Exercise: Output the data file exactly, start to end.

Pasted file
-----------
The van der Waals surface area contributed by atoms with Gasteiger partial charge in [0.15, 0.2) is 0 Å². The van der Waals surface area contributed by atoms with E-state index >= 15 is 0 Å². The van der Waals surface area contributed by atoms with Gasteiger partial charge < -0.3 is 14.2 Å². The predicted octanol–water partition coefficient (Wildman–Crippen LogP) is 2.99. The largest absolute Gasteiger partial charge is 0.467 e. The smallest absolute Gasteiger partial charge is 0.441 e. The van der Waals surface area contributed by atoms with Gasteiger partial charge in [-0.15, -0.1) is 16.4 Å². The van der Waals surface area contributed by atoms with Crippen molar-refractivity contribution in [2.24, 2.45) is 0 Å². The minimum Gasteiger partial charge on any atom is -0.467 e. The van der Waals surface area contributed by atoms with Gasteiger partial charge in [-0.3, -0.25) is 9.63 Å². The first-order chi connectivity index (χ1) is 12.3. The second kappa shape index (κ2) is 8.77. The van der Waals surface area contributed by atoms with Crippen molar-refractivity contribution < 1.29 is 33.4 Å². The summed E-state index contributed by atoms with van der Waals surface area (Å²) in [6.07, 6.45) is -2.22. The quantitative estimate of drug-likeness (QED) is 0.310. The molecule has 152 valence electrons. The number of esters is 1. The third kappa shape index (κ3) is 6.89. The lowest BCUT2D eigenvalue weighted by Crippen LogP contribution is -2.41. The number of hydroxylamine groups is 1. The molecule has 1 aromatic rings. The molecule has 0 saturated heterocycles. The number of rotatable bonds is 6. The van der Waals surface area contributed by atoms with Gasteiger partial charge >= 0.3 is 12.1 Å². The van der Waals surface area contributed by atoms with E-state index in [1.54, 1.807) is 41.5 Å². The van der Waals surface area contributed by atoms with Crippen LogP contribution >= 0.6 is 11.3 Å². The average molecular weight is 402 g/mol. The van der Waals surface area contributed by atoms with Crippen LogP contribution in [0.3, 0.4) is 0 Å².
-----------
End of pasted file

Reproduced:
The van der Waals surface area contributed by atoms with Gasteiger partial charge in [0.15, 0.2) is 0 Å². The van der Waals surface area contributed by atoms with E-state index >= 15 is 0 Å². The van der Waals surface area contributed by atoms with Gasteiger partial charge < -0.3 is 14.2 Å². The predicted octanol–water partition coefficient (Wildman–Crippen LogP) is 2.99. The largest absolute Gasteiger partial charge is 0.467 e. The smallest absolute Gasteiger partial charge is 0.441 e. The van der Waals surface area contributed by atoms with Gasteiger partial charge in [-0.15, -0.1) is 16.4 Å². The van der Waals surface area contributed by atoms with Crippen molar-refractivity contribution in [2.24, 2.45) is 0 Å². The minimum Gasteiger partial charge on any atom is -0.467 e. The van der Waals surface area contributed by atoms with Gasteiger partial charge in [-0.3, -0.25) is 9.63 Å². The first-order chi connectivity index (χ1) is 12.3. The second kappa shape index (κ2) is 8.77. The van der Waals surface area contributed by atoms with Crippen molar-refractivity contribution < 1.29 is 33.4 Å². The summed E-state index contributed by atoms with van der Waals surface area (Å²) in [6.07, 6.45) is -2.22. The quantitative estimate of drug-likeness (QED) is 0.310. The molecule has 152 valence electrons. The number of esters is 1. The third kappa shape index (κ3) is 6.89. The lowest BCUT2D eigenvalue weighted by Crippen LogP contribution is -2.41. The number of hydroxylamine groups is 1. The molecule has 1 aromatic rings. The molecule has 0 saturated heterocycles. The number of rotatable bonds is 6. The van der Waals surface area contributed by atoms with Gasteiger partial charge >= 0.3 is 12.1 Å². The van der Waals surface area contributed by atoms with E-state index in [1.54, 1.807) is 41.5 Å². The van der Waals surface area contributed by atoms with Crippen LogP contribution >= 0.6 is 11.3 Å². The average molecular weight is 402 g/mol. The van der Waals surface area contributed by atoms with Crippen LogP contribution in [0.3, 0.4) is 0 Å².